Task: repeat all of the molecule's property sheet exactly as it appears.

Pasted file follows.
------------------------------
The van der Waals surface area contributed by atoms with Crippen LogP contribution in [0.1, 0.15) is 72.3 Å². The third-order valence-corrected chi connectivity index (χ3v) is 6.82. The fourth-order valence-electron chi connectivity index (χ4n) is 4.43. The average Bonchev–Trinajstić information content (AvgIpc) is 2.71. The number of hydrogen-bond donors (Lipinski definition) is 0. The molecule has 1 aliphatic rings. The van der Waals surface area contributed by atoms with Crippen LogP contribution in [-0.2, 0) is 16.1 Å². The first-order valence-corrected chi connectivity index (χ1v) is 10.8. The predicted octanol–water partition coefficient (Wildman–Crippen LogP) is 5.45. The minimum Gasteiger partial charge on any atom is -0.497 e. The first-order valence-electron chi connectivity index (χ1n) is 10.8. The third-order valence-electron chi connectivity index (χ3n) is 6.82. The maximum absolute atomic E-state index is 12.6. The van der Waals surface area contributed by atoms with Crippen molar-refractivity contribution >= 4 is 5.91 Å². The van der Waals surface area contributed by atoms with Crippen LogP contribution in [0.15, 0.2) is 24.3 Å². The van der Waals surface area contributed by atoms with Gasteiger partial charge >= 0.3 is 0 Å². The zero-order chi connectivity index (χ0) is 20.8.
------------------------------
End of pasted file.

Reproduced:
The van der Waals surface area contributed by atoms with Crippen LogP contribution in [0.1, 0.15) is 72.3 Å². The third-order valence-corrected chi connectivity index (χ3v) is 6.82. The fourth-order valence-electron chi connectivity index (χ4n) is 4.43. The average Bonchev–Trinajstić information content (AvgIpc) is 2.71. The number of hydrogen-bond donors (Lipinski definition) is 0. The molecule has 1 aliphatic rings. The van der Waals surface area contributed by atoms with Crippen LogP contribution in [-0.2, 0) is 16.1 Å². The first-order valence-corrected chi connectivity index (χ1v) is 10.8. The predicted octanol–water partition coefficient (Wildman–Crippen LogP) is 5.45. The minimum Gasteiger partial charge on any atom is -0.497 e. The first-order valence-electron chi connectivity index (χ1n) is 10.8. The third-order valence-electron chi connectivity index (χ3n) is 6.82. The maximum absolute atomic E-state index is 12.6. The van der Waals surface area contributed by atoms with Crippen molar-refractivity contribution >= 4 is 5.91 Å². The van der Waals surface area contributed by atoms with Crippen LogP contribution in [0.15, 0.2) is 24.3 Å². The van der Waals surface area contributed by atoms with Gasteiger partial charge >= 0.3 is 0 Å². The zero-order chi connectivity index (χ0) is 20.8.